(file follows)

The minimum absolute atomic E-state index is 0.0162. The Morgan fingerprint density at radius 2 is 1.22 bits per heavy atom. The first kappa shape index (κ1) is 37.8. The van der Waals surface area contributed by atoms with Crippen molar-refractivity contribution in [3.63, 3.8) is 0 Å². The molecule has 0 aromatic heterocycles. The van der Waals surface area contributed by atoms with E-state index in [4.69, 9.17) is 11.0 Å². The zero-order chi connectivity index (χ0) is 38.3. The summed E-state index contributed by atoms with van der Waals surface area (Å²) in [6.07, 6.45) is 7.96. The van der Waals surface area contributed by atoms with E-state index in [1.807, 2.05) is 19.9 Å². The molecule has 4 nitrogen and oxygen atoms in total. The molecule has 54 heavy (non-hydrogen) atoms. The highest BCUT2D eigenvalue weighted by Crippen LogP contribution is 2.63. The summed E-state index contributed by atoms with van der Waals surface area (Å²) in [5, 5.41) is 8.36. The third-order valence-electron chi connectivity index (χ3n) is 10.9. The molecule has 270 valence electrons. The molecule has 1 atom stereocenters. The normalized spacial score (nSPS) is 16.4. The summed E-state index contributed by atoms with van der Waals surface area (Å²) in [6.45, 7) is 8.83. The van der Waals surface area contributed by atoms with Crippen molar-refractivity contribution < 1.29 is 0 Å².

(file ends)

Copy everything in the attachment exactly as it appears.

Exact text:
The minimum absolute atomic E-state index is 0.0162. The Morgan fingerprint density at radius 2 is 1.22 bits per heavy atom. The first kappa shape index (κ1) is 37.8. The van der Waals surface area contributed by atoms with Crippen molar-refractivity contribution in [3.63, 3.8) is 0 Å². The molecule has 0 aromatic heterocycles. The van der Waals surface area contributed by atoms with E-state index in [4.69, 9.17) is 11.0 Å². The zero-order chi connectivity index (χ0) is 38.3. The summed E-state index contributed by atoms with van der Waals surface area (Å²) in [6.07, 6.45) is 7.96. The van der Waals surface area contributed by atoms with E-state index in [1.807, 2.05) is 19.9 Å². The molecule has 4 nitrogen and oxygen atoms in total. The molecule has 54 heavy (non-hydrogen) atoms. The highest BCUT2D eigenvalue weighted by Crippen LogP contribution is 2.63. The summed E-state index contributed by atoms with van der Waals surface area (Å²) in [5, 5.41) is 8.36. The third-order valence-electron chi connectivity index (χ3n) is 10.9. The molecule has 270 valence electrons. The molecule has 1 atom stereocenters. The normalized spacial score (nSPS) is 16.4. The summed E-state index contributed by atoms with van der Waals surface area (Å²) in [6.45, 7) is 8.83. The van der Waals surface area contributed by atoms with Crippen molar-refractivity contribution < 1.29 is 0 Å².